(originally published in The Outreach Connection in March 2006)
Taking my task here as seriously as I do, as I write these articles I regularly question my own reactions to movies, sometimes suppressing the truth of my experience if I feel it reflects my own quirks or neuroses more than the film’s inherent effect. In this, as in all things, I am of course fallible and inconsistent (and it’s an impossible and perhaps wrongheaded goal anyway). But in one respect at least I have been quite diligent. To offer merely the most recent piece of evidence, I soberly reviewed the Harrison Ford film Firewall, ensuring that any viewer bearing more than the most modest of expectations would be waved away. And the mark of my dedication is this: I said not a word about Rusty the dog, who livens up a fair sprinkling of scenes, and then seals his star status by playing a pivotal role in how Ford comes out on top. You see, as a dog movie, Firewall is eminently recommendable!
Pasolini (not that one)!
Yes, I have become an irrational aficionado of dogs in films. And for the mushiest of reasons – the effect of my own dog Pasolini, a now seven and a half year old yellow Labrador. Paso was my wife’s idea – I had never owned a dog, and had some misgivings about the prospect, all of which seemed to be borne out in the first few months as our energetic, headstrong puppy terrorized our home and demolished our schedules. But at some point it all fell into place, and it is now difficult to know whether the inviolable routine is primarily his or my own. Certainly I can’t imagine why I would want to spend a day without him –I guess I would gain a couple of extra hours, but then when would I listen to my ipod, and what about the exercise I’d lose, and the threat to my waistline if Paso were not here to claim twenty per cent or so of everything I eat?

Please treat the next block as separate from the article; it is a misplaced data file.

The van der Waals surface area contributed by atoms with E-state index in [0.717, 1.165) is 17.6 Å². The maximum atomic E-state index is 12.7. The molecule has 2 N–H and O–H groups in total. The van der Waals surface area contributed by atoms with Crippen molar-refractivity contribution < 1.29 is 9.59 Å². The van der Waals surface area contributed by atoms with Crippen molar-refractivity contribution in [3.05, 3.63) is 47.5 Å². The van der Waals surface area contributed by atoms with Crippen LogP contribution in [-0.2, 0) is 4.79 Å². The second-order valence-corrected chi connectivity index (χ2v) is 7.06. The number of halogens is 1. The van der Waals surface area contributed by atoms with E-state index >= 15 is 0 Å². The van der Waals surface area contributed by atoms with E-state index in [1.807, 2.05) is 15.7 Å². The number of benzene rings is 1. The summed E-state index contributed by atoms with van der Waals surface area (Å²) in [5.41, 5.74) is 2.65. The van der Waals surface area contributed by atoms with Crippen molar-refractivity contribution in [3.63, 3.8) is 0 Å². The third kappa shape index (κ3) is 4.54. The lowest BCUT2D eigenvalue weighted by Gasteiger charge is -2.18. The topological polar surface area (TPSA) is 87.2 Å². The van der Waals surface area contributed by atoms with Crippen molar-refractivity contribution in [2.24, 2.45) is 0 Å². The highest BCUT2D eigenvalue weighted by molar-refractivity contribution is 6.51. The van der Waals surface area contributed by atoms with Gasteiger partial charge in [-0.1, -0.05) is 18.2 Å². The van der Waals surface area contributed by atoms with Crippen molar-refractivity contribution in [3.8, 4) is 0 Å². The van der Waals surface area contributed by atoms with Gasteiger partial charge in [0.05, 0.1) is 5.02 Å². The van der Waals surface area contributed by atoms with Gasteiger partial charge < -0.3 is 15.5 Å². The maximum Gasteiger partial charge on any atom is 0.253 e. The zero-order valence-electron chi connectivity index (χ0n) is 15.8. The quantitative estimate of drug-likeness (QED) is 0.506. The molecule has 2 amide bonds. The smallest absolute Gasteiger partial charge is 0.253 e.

Paso is hugely expressive – gentle-spirited and empathetic but also militant about his daily expectations and capable of exerting enormous moral pressure (it’s mainly in the eyes). I expect that on the average day my wife and I come out with at least ten or twelve observations on what he’s up to – how he’s hogging the bed, how peaceful he looks while sleeping, how miserable he looks as we leave the house, and so on. Of course, most of these observations barely change from one day to the next, and if we exhibited such repetitive banality in other areas of our life, we would have driven each other nuts years ago. This, of course, is the essence of being a dog person. And once you have immersed yourself into the dog-owning life to such an extent, you inevitably become susceptible to the entire global network of dogdom, to a potentially destabilizing degree.
All of which is to say that the new Disney movie Eight Below is completely terrific, and that you may comprehensively dismiss that assessment if the above self-portrait means nothing to you. The movie, apparently based (presumably quite loosely) on a true story, is about eight huskies in a remote Antarctica research outpost, who are accidentally left behind for the winter to fend for themselves. While their dedicated handler (played by Paul Walker, a limited actor who’s far more affecting here than he ever will be interacting with humans) torments himself and plots a way back to the camp, the dogs forage for food and nurture each other, exhibiting great intelligence and team spirit without being excessively anthropomorphized.